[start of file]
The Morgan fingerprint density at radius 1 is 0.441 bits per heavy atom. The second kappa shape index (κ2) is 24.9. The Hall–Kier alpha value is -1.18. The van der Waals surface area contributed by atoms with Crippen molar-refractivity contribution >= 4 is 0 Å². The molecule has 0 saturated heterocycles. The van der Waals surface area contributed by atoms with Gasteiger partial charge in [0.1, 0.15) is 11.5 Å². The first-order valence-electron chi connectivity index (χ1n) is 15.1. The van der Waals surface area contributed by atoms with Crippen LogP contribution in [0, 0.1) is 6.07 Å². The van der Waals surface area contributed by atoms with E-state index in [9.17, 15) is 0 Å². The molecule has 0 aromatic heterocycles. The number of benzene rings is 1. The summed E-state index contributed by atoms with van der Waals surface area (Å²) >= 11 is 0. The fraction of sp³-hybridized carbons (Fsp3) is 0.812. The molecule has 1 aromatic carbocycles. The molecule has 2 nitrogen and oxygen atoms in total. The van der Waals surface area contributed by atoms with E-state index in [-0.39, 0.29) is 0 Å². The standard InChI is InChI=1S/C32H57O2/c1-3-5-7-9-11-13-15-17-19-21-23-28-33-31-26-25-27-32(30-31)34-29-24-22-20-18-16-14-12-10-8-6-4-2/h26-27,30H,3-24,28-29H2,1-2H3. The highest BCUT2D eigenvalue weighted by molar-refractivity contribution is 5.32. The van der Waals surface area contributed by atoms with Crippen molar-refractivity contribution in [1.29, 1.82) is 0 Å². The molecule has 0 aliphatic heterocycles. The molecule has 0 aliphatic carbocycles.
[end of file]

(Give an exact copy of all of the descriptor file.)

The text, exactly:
The Morgan fingerprint density at radius 1 is 0.441 bits per heavy atom. The second kappa shape index (κ2) is 24.9. The Hall–Kier alpha value is -1.18. The van der Waals surface area contributed by atoms with Crippen molar-refractivity contribution >= 4 is 0 Å². The molecule has 0 saturated heterocycles. The van der Waals surface area contributed by atoms with Gasteiger partial charge in [0.1, 0.15) is 11.5 Å². The first-order valence-electron chi connectivity index (χ1n) is 15.1. The van der Waals surface area contributed by atoms with Crippen LogP contribution in [0, 0.1) is 6.07 Å². The van der Waals surface area contributed by atoms with E-state index in [9.17, 15) is 0 Å². The molecule has 0 aromatic heterocycles. The number of benzene rings is 1. The summed E-state index contributed by atoms with van der Waals surface area (Å²) >= 11 is 0. The fraction of sp³-hybridized carbons (Fsp3) is 0.812. The molecule has 1 aromatic carbocycles. The molecule has 2 nitrogen and oxygen atoms in total. The van der Waals surface area contributed by atoms with E-state index in [-0.39, 0.29) is 0 Å². The standard InChI is InChI=1S/C32H57O2/c1-3-5-7-9-11-13-15-17-19-21-23-28-33-31-26-25-27-32(30-31)34-29-24-22-20-18-16-14-12-10-8-6-4-2/h26-27,30H,3-24,28-29H2,1-2H3. The highest BCUT2D eigenvalue weighted by molar-refractivity contribution is 5.32. The van der Waals surface area contributed by atoms with Crippen molar-refractivity contribution in [1.29, 1.82) is 0 Å². The molecule has 0 aliphatic heterocycles. The molecule has 0 aliphatic carbocycles.